Traditional wooden toys are among the top themes her company will focus on in 2009 as part of their move toward more eco-friendly toys to appeal to the environmentally conscious consumer. But Komes speculates the environment isn’t the only reason for the increased demand. Many parents are looking for toys that stimulate more creative play.
“In today’s market where toys are often computerized with a lot of lights and sounds, many parents feel the traditional wooden toys encourage children to be creative and imaginative,” Komes said. “And sometimes there’s a fear with electronic games that play is often too individualized and doesn’t encourage interaction with other children. Parents don’t want their kids sitting in front of a computer all day and are looking for toys—like wooden blocks, for example—that encourage group play.”
There is also a nostalgia factor: “Given everything going on in the world, there a lot of parents and grandparents right now who want toys for their children that are reminiscent of their own childhoods,” she said. “I think it’s their way of sharing the memories they have of a time when the world seemed less complicated.”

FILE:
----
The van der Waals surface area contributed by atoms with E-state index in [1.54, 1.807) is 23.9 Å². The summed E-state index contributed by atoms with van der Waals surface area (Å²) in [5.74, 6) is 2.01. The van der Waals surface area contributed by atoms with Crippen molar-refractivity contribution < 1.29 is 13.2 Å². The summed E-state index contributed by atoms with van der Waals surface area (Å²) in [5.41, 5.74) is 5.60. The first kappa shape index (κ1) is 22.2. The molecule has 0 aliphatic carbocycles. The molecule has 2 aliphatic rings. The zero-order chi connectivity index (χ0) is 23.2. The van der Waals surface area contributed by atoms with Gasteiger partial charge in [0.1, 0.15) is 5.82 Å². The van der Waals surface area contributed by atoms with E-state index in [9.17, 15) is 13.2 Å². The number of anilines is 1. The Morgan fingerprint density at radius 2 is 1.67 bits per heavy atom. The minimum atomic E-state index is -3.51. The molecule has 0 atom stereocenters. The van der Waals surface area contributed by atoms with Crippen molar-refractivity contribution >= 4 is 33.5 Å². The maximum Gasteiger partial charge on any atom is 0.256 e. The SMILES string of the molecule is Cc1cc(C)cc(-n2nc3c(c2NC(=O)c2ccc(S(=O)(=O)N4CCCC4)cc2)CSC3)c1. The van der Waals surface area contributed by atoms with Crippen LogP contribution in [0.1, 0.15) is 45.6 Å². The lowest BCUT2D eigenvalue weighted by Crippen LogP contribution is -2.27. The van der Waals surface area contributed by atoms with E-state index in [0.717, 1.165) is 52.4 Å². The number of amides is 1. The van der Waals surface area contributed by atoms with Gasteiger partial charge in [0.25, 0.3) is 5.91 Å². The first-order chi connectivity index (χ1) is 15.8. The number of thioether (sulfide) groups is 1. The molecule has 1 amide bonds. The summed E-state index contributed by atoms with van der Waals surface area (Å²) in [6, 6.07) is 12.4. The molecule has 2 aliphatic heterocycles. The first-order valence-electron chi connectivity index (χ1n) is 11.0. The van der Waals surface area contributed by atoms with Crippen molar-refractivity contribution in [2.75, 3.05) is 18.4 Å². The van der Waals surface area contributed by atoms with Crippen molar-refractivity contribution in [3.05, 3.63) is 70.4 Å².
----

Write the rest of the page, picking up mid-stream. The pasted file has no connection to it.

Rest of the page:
For whatever reason, Riley’s toys are in demand.
Gordon Tripp, 65, is co-owner of Owen Orchards, a 90-acre, family-run farm adjacent to Riley’s property that grows apples as well as a variety of fall vegetables. For nearly a decade, the woodworker has acted as a tour guide to school groups that visit the orchard and sells his wares in its roadside shop.
Tripp has known Riley his entire life and used to work for Riley and his brother Douglas at the farm the brothers operated together.
“He’s been a woodworker for as long as I can remember, and he does beautiful work,” Tripp said. “Last fall Norm brought in a six-foot-long train complete with tracks. It was so nice, we had two people come in on the same day wanting to buy it.”
Tripp said they sold the one in stock and then sent the other interested buyer to Riley, who made a second train.
“He sells out of the shop, but he also sells out of his home because everyone knows him and the work he does,” Tripp said.
One of the special aspects of Riley’s work is that it’s done mostly without using a pattern.
“A few years back, they were grading Norman’s road, and every time the grader went past his house, Norm went out and studied it. By the end of the day, he had produced an exact replica of it,” Tripp said. “He’s amazing.”